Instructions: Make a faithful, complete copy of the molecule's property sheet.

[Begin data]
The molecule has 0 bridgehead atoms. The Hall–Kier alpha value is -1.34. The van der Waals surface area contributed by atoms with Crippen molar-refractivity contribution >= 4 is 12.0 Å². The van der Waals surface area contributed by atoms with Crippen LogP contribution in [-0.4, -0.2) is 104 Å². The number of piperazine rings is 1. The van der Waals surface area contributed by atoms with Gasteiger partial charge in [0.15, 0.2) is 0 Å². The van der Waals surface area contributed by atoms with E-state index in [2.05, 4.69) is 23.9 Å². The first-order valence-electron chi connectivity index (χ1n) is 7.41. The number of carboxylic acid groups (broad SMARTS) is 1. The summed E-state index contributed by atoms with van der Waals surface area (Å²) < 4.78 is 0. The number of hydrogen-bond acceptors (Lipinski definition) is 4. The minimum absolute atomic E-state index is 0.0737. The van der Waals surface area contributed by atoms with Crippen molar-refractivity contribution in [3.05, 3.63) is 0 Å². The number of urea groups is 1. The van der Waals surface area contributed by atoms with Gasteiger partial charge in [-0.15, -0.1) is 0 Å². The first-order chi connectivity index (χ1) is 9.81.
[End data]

The molecule has 0 bridgehead atoms. The Hall–Kier alpha value is -1.34. The van der Waals surface area contributed by atoms with Crippen molar-refractivity contribution >= 4 is 12.0 Å². The van der Waals surface area contributed by atoms with Crippen LogP contribution in [-0.4, -0.2) is 104 Å². The number of piperazine rings is 1. The van der Waals surface area contributed by atoms with Gasteiger partial charge in [0.15, 0.2) is 0 Å². The van der Waals surface area contributed by atoms with E-state index in [2.05, 4.69) is 23.9 Å². The first-order valence-electron chi connectivity index (χ1n) is 7.41. The number of carboxylic acid groups (broad SMARTS) is 1. The summed E-state index contributed by atoms with van der Waals surface area (Å²) < 4.78 is 0. The number of hydrogen-bond acceptors (Lipinski definition) is 4. The minimum absolute atomic E-state index is 0.0737. The van der Waals surface area contributed by atoms with Crippen molar-refractivity contribution in [3.05, 3.63) is 0 Å². The number of urea groups is 1. The van der Waals surface area contributed by atoms with Gasteiger partial charge in [-0.15, -0.1) is 0 Å². The first-order chi connectivity index (χ1) is 9.81.